Tough times for Labour Force –CBSL latest report
By Anjali Caldera
There was a considerable decline in the Labour Force Participation Rate (LFPR) and in the employed population; thus a notable increase in the unemployment rate during the first six months of this year (2020) compared to the corresponding period of the previous year (2019) due to COVID-19 and other persisting structural issues.
As reported by, the Department of Census and Statistics the unemployment rates among females, youth and educationally qualified persons remained at high levels during the first half of 2020.
In terms of a sectorwise labour force, declines were observed across all sectors; urban, estate and rural during the first half of 2020 mainly due to the considerable drops in the female labour force.
According to a recent report on economic development, issued by the Central Bank of Sri Lanka (CBSL) the labour force declined to 8.470 million during the reference period from 8.603 million when compared with the same period in 2019, recording a decline of 1.5 per cent. There was a significant decline of 6.0 per cent in the female labour force. The male labour force increased by 0.9 per cent during the said period compared to the corresponding period in 2019. But it is said the male labour force in the urban and estate sectors recorded marginal declines.
In line with the decline of the labour force, LFPR declined to 50.6 per cent in the said period from 52.6 per cent in 2019. Consequently, female LFPR declined to 32 per cent from 34.7 per cent in the corresponding period of 2019. The male LFPR also declined to 72.1 per cent from 73.4 per cent.
As per the CBSL report, the employed population in all categories declined by 2.4 per cent to 7.998 million in the first half of 2020 compared to 8.193 million in the corresponding period of 2019.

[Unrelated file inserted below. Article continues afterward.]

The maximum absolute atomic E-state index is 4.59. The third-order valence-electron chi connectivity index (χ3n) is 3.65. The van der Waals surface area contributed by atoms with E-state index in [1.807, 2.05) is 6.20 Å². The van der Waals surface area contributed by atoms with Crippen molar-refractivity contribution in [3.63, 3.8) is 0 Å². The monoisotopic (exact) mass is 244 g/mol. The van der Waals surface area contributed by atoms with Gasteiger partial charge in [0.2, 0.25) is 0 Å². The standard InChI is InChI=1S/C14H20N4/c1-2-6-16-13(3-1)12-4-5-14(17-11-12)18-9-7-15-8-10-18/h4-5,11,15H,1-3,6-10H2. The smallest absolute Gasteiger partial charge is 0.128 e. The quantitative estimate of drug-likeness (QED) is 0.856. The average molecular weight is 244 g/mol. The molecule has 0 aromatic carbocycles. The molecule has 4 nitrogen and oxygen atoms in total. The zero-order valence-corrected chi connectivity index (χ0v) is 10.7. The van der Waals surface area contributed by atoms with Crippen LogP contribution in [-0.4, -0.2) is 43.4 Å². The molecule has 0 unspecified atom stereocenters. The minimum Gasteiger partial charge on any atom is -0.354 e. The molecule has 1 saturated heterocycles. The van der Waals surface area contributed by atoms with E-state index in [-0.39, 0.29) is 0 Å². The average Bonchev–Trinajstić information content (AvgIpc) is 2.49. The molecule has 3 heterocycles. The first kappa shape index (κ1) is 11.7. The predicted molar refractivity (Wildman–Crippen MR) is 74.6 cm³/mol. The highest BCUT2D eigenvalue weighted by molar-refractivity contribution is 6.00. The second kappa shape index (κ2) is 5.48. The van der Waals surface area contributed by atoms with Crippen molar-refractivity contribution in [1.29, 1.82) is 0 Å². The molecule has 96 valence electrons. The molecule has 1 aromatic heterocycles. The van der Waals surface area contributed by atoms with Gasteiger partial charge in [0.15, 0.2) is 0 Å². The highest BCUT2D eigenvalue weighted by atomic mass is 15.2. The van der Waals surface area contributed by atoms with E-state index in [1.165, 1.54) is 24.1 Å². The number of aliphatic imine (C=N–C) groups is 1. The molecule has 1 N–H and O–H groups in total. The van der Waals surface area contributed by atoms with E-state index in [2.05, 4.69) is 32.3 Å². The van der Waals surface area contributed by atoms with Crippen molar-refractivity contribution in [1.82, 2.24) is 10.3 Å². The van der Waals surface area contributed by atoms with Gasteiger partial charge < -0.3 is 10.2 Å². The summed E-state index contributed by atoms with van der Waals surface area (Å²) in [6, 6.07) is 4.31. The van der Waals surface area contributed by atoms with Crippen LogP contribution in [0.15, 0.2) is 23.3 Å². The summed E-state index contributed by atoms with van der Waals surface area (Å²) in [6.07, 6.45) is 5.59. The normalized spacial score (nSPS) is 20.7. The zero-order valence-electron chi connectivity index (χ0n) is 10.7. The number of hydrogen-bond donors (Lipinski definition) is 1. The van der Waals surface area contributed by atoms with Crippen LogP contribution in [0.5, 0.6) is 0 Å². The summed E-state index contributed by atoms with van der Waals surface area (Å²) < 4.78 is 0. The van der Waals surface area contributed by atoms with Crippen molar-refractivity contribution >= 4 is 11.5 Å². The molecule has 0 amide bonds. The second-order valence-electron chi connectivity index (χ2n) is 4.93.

This decline was led by both industry and services sectors, as an increase in employed population was observed in the agriculture sector. In the industry sector, declines were observed across all sub-sectors.
With the declining employed population, the unemployed population increased significantly by 14.8 per cent to 0.471 million during the first half of 2020 compared to 0.410 million in the corresponding period of the previous year, attributable to COVID-19.
This increase in the unemployed population was mainly driven by unemployed females who contributed to 58 per cent of the total increase. The increase in unemployed females was recorded at 16 per cent, while the increase in unemployed males was 13.4 per cent during the reference period.
The unemployment rate increased to 5.6 per cent in the first half of this year compared to 4.8 per cent recorded in the first half of 2019. The unemployment rate of females increased significantly to 8.9 per cent from 7.2 per cent in the corresponding period of 2019. The unemployment rate of males increased to 3.9 per cent from 3.4 per cent.
Unemployment rates among all age categories increased during the said period. Among these age categories, youth (aged 15-24 years) unemployment, which continued to remain at a high level, increased substantially to 27.3 per cent from 20.8 per cent in the same period of 2019.
Unemployed youth contributed to 98 per cent of the total increase in the unemployed population: More than a quarter of the youth labour force being unemployed bring to the surface issues related to underutilisation of the most productive human capital towards the economic growth of the country.